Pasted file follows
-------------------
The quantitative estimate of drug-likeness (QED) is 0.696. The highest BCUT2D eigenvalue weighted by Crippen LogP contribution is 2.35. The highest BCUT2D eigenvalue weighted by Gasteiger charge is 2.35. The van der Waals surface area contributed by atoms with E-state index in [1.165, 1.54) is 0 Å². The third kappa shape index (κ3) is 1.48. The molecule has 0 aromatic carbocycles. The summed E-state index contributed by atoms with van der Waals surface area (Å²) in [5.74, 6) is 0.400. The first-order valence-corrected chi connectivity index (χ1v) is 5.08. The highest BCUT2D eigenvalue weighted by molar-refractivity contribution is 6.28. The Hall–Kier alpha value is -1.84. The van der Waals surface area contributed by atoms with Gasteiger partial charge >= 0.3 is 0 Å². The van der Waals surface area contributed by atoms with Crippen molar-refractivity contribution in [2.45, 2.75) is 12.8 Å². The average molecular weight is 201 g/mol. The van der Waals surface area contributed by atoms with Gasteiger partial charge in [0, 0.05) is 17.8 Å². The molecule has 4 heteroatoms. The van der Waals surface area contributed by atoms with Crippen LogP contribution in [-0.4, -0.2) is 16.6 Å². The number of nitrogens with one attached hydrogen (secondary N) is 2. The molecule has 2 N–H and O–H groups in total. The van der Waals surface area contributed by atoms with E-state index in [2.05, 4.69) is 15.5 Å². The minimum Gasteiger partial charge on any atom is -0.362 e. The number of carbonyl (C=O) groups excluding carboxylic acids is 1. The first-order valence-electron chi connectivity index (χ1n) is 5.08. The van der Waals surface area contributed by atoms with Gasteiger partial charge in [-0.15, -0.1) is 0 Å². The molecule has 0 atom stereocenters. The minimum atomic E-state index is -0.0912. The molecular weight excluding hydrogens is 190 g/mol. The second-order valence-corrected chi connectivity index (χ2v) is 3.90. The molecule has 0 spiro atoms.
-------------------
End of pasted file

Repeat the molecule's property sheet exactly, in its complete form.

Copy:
The quantitative estimate of drug-likeness (QED) is 0.696. The highest BCUT2D eigenvalue weighted by Crippen LogP contribution is 2.35. The highest BCUT2D eigenvalue weighted by Gasteiger charge is 2.35. The van der Waals surface area contributed by atoms with E-state index in [1.165, 1.54) is 0 Å². The third kappa shape index (κ3) is 1.48. The molecule has 0 aromatic carbocycles. The summed E-state index contributed by atoms with van der Waals surface area (Å²) in [5.74, 6) is 0.400. The first-order valence-corrected chi connectivity index (χ1v) is 5.08. The highest BCUT2D eigenvalue weighted by molar-refractivity contribution is 6.28. The Hall–Kier alpha value is -1.84. The van der Waals surface area contributed by atoms with Gasteiger partial charge >= 0.3 is 0 Å². The van der Waals surface area contributed by atoms with Crippen molar-refractivity contribution in [2.45, 2.75) is 12.8 Å². The average molecular weight is 201 g/mol. The van der Waals surface area contributed by atoms with Gasteiger partial charge in [0, 0.05) is 17.8 Å². The molecule has 4 heteroatoms. The van der Waals surface area contributed by atoms with Crippen LogP contribution in [-0.4, -0.2) is 16.6 Å². The number of nitrogens with one attached hydrogen (secondary N) is 2. The molecule has 2 N–H and O–H groups in total. The van der Waals surface area contributed by atoms with E-state index in [2.05, 4.69) is 15.5 Å². The minimum Gasteiger partial charge on any atom is -0.362 e. The number of carbonyl (C=O) groups excluding carboxylic acids is 1. The first-order valence-electron chi connectivity index (χ1n) is 5.08. The van der Waals surface area contributed by atoms with Gasteiger partial charge in [-0.15, -0.1) is 0 Å². The molecule has 0 atom stereocenters. The minimum atomic E-state index is -0.0912. The molecular weight excluding hydrogens is 190 g/mol. The second-order valence-corrected chi connectivity index (χ2v) is 3.90. The molecule has 0 spiro atoms.